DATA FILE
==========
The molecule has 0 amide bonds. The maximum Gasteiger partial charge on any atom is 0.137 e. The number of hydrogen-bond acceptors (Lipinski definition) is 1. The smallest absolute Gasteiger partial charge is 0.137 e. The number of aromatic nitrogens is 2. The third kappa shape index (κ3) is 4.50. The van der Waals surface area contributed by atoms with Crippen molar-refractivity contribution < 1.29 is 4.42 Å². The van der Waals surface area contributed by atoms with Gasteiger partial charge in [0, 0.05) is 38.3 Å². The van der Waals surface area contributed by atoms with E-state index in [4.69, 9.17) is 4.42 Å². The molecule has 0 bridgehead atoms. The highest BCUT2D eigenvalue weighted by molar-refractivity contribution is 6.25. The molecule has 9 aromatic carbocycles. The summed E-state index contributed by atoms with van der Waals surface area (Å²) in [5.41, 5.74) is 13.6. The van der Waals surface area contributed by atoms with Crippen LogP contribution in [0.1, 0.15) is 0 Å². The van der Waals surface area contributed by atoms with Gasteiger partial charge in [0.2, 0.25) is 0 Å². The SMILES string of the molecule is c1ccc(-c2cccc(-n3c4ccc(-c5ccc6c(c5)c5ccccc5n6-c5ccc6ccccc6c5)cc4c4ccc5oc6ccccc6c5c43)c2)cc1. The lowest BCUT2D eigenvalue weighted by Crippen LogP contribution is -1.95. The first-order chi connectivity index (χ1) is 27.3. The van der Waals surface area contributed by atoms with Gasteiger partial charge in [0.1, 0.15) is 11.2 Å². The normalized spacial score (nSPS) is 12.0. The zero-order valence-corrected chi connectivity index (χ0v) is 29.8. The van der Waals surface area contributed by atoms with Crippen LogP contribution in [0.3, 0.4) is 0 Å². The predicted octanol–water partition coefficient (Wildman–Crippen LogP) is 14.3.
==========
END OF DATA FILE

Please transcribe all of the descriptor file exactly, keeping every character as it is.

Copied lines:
The molecule has 0 amide bonds. The maximum Gasteiger partial charge on any atom is 0.137 e. The number of hydrogen-bond acceptors (Lipinski definition) is 1. The smallest absolute Gasteiger partial charge is 0.137 e. The number of aromatic nitrogens is 2. The third kappa shape index (κ3) is 4.50. The van der Waals surface area contributed by atoms with Crippen molar-refractivity contribution < 1.29 is 4.42 Å². The van der Waals surface area contributed by atoms with Gasteiger partial charge in [0, 0.05) is 38.3 Å². The van der Waals surface area contributed by atoms with E-state index in [4.69, 9.17) is 4.42 Å². The molecule has 0 bridgehead atoms. The highest BCUT2D eigenvalue weighted by molar-refractivity contribution is 6.25. The molecule has 9 aromatic carbocycles. The summed E-state index contributed by atoms with van der Waals surface area (Å²) in [5.41, 5.74) is 13.6. The van der Waals surface area contributed by atoms with Crippen LogP contribution in [0.1, 0.15) is 0 Å². The van der Waals surface area contributed by atoms with Gasteiger partial charge in [0.2, 0.25) is 0 Å². The SMILES string of the molecule is c1ccc(-c2cccc(-n3c4ccc(-c5ccc6c(c5)c5ccccc5n6-c5ccc6ccccc6c5)cc4c4ccc5oc6ccccc6c5c43)c2)cc1. The lowest BCUT2D eigenvalue weighted by Crippen LogP contribution is -1.95. The first-order chi connectivity index (χ1) is 27.3. The van der Waals surface area contributed by atoms with Gasteiger partial charge in [0.1, 0.15) is 11.2 Å². The normalized spacial score (nSPS) is 12.0. The zero-order valence-corrected chi connectivity index (χ0v) is 29.8. The van der Waals surface area contributed by atoms with Crippen LogP contribution in [0.3, 0.4) is 0 Å². The predicted octanol–water partition coefficient (Wildman–Crippen LogP) is 14.3.